Recently I cobbled together some surprisingly delicious new recipes that were so yummy and easy I thought, hey, I should share these! Both were inspired by the aging Fuji apples on my counter, though the results couldn’t have been more different. The first, a spicy apple chutney, helped me make use of my homegrown Walla Walla onions and serrano peppers, while the second was a sweet and fluffy apple pancake. Hmmmm…. I wonder if those would be good together? Okay, well before I get sidetracked, let me tell you about my new love affair with chutney.
As with most of my cooking experiments I’m sure the chutney was influenced by chefs I admire, blogs I read and maybe even a Chopped episode. Chopped makes the most sense because, if we’re being honest, apples, onions and chili peppers sound like they’d be fairly disgusting together. Yet somehow it sounded familiar… and it sounded like a good idea! Believe it or not, it was.
After perusing the interwebs and discovering that this combination of ingredients was a real thing I went for it. I ended up dicing two peeled apples, one onion and one serrano pepper. I put these in a stainless steel pot, added about 1/4 cup each of apple cider vinegar and apple cider and brought it to a boil. As it simmered I added random stuff I had on hand – grated ginger, cinnamon, brown sugar, dried cranberries, thyme, lemon juice, lemon zest – something like that. I lowered the heat and let these simmer for about 45 minutes, giving the flavors a chance to meld and the liquids to reduce down and thicken.
The resulting flavor was intense! The cooked apples and onions gave it a tangy sweetness tempered by the acid zing of the lemon juice and vinegar. Heat from the ginger was a little sharp on the front end while serrano came on slowly, offering a nice sizzle at the end. So it tasted really good but, beyond that, the house smelled amazing!
I was super excited to eat it and also to use the enameled cast iron Le Creuset gratin dish I scored for free at a garage sale (yeah, I’m bragging). First I seared pork chops in the cast iron on the stovetop. I then filled all the empty space with chutney and put it in the oven. Ten minutes later we had juicy chops and a sweet, spicy, salty sauce to smother them with. I so wish I had a photo to share but there just wasn’t time. Those smothered chops barely hit the plate before we found ourselves licking our fingers and utensils clean. Later that week we used the last scoop of chutney on a turkey and manchego sandwich, which perked it up nicely.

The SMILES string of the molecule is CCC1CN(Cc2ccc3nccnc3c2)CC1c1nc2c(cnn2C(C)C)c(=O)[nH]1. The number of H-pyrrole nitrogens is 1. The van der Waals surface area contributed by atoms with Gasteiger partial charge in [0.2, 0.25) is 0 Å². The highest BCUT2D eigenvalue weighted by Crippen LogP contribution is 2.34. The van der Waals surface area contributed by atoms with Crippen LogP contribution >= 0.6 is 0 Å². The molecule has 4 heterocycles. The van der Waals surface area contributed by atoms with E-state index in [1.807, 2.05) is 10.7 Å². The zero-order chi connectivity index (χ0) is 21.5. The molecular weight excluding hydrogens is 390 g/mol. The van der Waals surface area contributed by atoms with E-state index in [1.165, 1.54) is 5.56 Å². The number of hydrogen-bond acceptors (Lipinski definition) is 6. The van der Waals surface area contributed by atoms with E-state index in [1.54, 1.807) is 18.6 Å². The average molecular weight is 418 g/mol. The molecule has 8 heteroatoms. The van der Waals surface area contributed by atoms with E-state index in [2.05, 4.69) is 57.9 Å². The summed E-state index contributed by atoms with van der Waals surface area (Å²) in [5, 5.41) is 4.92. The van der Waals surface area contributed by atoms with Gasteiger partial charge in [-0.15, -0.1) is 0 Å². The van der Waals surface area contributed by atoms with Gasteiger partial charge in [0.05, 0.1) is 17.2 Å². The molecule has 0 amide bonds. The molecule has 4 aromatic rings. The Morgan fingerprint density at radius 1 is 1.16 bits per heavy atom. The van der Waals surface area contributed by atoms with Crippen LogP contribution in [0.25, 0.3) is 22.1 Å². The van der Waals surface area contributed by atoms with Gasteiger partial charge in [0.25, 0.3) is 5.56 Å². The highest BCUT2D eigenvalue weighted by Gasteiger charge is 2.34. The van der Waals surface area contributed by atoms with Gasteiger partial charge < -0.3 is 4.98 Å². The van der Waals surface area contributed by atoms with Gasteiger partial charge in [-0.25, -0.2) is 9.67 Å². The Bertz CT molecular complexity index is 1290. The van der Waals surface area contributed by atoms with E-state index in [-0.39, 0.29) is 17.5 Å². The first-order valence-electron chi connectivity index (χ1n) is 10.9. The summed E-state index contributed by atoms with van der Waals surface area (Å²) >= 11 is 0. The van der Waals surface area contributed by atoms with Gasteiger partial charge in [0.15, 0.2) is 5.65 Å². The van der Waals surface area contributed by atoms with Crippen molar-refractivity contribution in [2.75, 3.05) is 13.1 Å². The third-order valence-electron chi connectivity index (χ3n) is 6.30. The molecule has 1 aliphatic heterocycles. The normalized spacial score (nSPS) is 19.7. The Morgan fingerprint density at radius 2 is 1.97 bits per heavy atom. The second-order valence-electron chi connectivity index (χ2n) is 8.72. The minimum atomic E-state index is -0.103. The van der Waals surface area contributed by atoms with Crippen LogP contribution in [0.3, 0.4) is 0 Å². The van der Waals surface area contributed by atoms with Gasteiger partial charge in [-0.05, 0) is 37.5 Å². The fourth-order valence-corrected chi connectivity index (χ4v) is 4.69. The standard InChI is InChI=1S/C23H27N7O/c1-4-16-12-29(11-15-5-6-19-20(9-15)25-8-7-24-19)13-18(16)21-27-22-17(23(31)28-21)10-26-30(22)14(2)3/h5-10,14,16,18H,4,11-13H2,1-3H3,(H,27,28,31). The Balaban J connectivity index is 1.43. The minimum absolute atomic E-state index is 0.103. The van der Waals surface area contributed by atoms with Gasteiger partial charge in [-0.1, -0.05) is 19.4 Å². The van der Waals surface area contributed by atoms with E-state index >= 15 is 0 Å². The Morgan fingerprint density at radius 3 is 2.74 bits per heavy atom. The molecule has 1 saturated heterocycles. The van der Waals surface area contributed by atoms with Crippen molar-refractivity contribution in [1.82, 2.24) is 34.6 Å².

Since then I’ve been wanting to experiment with other flavors so when I needed a vegetarian appetizer for a party I decided to make chutney with cheese. I used a heavily modified version of this Roasted Pear Chutney from Epicurious, which must have a typo because no way can it reduce down in 5 minutes, more like 45. I made other adjustments based on my pantry – yellow onion instead of red, brown sugar in place of maple syrup and added a little white wine, dried cranberries and half a Fuji apple, diced.
What’s so nice about this recipe is that while the pears are roasting the rest of the ingredients are simmering away becoming delicious. My pears were not very ripe so they cooked for an hour at 350F during which time the chutney reduced beautifully. When the pears were done I chopped them up and added them to the saucepan. I decided to let them simmer covered for another 15 minutes to let the pears soak up the yummy juices. I will say that it’s really tasty, but excessively sweet (much more than my apple chutney) so I would probably reduce the sugar by half next time, maybe skip white sugar altogether. But hey, what are the holidays for if not abusing our bodies with copious amounts of sweets?
And in case it wasn’t already decadent enough, I then spread it over cream cheese. Lite cream cheese, but still. I was half wishing I had bought brie instead to balance the sweetness of the chutney, but it’s good I didn’t as the hostess had the same thought and served a warm brie with… you guessed it, chutney. Ah well, what are you gonna do?
Now that I’ve got two chutneys under my belt I’m feeling confident that a great chutney can be made with nearly any combination of fruit, sugar, acid, spices and heat. This is my kind of cooking – seasonal fruit, random pantry staples, little to no measuring, lots of room for experimentation. It’s probably my new favorite condiment!
And now that I’ve spent far more time than anticipated gabbing about the wonders of chutney I think I’ll save my Apfelpfannkuchen for another post. Keep an eye out, it’s a goodie. In the meantime if you’ve got a favorite chutney recipe scribble it down in the comments, I’d love to hear it!
Coming soon: Apfelpfannkuchen (because some things just sound better in German)